Local residents are losing sleep over barking dogs and becoming anxious walking their own pets with constant complaints on social media about wandering animals.

It appears that many dogs adopted during the COVID lockdown are now left alone after having had the company of their owners.

Gunnedah Shire Council advises that if a dog is well looked after, it will generally not bark excessively and disturb neighbours. Dogs tend to bark for a reason – if they are chained up, hungry, thirsty, bored, sick, lonely, neglected or being provoked by a roaming dog or the cat next door.

Council suggests that if a neighbour’s dog is barking excessively, people should talk to the owner first as they may not realise their dog is bothering them, especially if it barks when they aren’t home. 

The council can also follow up complaints about barking dogs but complainants should keep a record of when the dog barks, the duration, frequency as well as the behaviour of the dog. The ranger investigates complaints and can issue a nuisance order to the dog’s owner. Heavy fines apply if the owner fails to act on the order and stop the barking.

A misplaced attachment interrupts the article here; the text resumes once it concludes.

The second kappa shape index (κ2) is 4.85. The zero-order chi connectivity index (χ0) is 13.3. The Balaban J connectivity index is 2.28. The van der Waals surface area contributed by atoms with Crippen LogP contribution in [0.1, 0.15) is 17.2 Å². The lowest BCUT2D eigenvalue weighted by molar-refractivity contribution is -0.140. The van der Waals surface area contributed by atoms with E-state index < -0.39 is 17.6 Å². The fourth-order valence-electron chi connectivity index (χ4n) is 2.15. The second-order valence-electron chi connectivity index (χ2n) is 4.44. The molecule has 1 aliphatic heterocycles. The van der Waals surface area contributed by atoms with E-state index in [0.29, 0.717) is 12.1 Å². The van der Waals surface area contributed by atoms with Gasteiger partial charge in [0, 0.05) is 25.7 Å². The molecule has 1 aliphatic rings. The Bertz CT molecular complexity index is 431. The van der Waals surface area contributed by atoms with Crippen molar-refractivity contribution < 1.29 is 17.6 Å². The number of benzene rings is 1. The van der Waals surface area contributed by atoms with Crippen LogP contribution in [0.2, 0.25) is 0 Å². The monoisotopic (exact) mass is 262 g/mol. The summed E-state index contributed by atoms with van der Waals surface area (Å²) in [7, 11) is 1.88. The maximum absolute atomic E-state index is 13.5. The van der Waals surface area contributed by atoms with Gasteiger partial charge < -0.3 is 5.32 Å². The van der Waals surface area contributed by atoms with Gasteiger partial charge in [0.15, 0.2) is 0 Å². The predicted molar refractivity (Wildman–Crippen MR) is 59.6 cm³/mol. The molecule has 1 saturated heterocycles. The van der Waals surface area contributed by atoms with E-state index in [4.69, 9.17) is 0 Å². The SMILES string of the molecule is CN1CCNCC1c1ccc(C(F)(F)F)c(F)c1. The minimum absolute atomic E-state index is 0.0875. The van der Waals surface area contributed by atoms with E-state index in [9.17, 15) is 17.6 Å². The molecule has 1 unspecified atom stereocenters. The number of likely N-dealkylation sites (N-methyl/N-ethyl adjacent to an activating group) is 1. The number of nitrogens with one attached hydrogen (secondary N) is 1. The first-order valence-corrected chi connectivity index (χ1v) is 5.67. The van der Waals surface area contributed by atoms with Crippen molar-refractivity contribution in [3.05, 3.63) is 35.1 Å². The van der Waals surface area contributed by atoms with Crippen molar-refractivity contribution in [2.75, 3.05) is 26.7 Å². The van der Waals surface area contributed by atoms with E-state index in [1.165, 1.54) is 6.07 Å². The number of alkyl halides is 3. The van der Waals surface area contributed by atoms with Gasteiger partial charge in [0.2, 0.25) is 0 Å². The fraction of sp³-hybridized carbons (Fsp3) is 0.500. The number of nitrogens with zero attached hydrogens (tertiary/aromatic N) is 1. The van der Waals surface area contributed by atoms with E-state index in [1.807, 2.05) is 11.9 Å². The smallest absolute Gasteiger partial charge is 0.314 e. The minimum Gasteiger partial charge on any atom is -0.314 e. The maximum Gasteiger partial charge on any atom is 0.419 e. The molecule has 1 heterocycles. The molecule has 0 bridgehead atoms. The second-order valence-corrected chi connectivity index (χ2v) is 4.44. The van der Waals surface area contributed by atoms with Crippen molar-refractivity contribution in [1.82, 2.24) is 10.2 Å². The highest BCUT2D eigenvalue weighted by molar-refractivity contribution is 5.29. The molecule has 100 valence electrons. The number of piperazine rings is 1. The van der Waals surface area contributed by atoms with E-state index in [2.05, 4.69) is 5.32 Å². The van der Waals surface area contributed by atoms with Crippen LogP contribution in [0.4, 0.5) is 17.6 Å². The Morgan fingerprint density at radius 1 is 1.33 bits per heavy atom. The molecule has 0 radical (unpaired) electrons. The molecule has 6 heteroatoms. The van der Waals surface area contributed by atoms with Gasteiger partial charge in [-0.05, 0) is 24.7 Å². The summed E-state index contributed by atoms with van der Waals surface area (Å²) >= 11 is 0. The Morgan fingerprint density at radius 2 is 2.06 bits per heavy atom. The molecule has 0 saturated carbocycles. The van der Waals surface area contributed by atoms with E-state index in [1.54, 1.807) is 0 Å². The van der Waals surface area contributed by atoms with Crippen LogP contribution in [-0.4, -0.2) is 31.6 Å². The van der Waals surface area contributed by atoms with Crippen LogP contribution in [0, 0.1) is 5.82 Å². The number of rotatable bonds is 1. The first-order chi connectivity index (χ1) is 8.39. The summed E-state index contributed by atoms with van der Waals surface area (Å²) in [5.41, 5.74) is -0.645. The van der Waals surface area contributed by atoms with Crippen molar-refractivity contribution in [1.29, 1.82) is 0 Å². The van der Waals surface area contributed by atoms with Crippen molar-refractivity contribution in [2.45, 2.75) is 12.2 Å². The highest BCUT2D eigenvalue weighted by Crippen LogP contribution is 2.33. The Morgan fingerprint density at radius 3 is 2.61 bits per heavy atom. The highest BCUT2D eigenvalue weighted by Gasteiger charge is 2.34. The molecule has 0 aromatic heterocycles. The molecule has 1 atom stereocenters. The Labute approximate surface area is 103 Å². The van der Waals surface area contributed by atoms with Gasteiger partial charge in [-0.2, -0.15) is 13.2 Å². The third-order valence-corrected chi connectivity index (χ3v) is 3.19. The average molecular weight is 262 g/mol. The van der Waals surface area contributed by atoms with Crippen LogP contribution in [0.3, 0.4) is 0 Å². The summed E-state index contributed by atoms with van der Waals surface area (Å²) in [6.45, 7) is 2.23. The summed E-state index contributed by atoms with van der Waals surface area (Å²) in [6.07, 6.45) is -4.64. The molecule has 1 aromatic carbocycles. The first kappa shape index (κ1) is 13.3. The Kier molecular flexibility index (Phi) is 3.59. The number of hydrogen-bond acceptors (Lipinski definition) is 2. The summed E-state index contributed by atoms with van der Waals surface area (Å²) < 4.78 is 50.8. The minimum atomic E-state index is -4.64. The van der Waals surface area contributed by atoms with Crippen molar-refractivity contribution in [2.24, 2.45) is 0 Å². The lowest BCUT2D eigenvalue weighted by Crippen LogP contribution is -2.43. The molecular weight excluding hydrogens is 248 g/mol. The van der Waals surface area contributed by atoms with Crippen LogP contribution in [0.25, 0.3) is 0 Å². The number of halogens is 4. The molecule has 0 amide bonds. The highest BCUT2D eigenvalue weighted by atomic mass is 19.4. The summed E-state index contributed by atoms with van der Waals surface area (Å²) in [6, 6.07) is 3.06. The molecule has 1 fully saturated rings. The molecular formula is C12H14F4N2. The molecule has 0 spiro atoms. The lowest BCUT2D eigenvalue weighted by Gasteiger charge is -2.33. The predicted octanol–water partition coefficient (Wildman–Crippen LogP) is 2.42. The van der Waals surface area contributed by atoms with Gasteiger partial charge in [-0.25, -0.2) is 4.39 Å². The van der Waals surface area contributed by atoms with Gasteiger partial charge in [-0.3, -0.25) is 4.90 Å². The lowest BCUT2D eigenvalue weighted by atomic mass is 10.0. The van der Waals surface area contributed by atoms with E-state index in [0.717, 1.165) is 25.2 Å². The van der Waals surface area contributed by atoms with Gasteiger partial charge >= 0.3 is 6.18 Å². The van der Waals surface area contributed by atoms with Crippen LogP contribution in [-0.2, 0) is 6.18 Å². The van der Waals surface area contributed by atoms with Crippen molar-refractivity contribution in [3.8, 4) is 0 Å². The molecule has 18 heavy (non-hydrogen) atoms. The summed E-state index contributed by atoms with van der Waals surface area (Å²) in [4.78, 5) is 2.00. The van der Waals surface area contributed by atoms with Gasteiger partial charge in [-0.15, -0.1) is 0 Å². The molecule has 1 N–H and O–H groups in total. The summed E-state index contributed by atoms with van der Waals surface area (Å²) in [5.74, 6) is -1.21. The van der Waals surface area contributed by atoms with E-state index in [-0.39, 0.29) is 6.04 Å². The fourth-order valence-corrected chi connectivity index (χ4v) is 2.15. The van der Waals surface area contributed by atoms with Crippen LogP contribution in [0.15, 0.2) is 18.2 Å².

Roaming and/or dangerous domestic animals should be reported to council and the ranger will be notified to tend to the animals. According to the council website, roaming and/or dangerous animals will be impounded and held for a statutory period in which time they can be collected by their owners. For further details visit Gunnedah Shire Council’s animal pound section.

Gunnedah Veterinary Hospital is also starting to see quite a few abandoned kitten and unwanted litters and with only a matter of time before all care facilities will reach capacity they advise desexing in an effort to break this breeding cycle.

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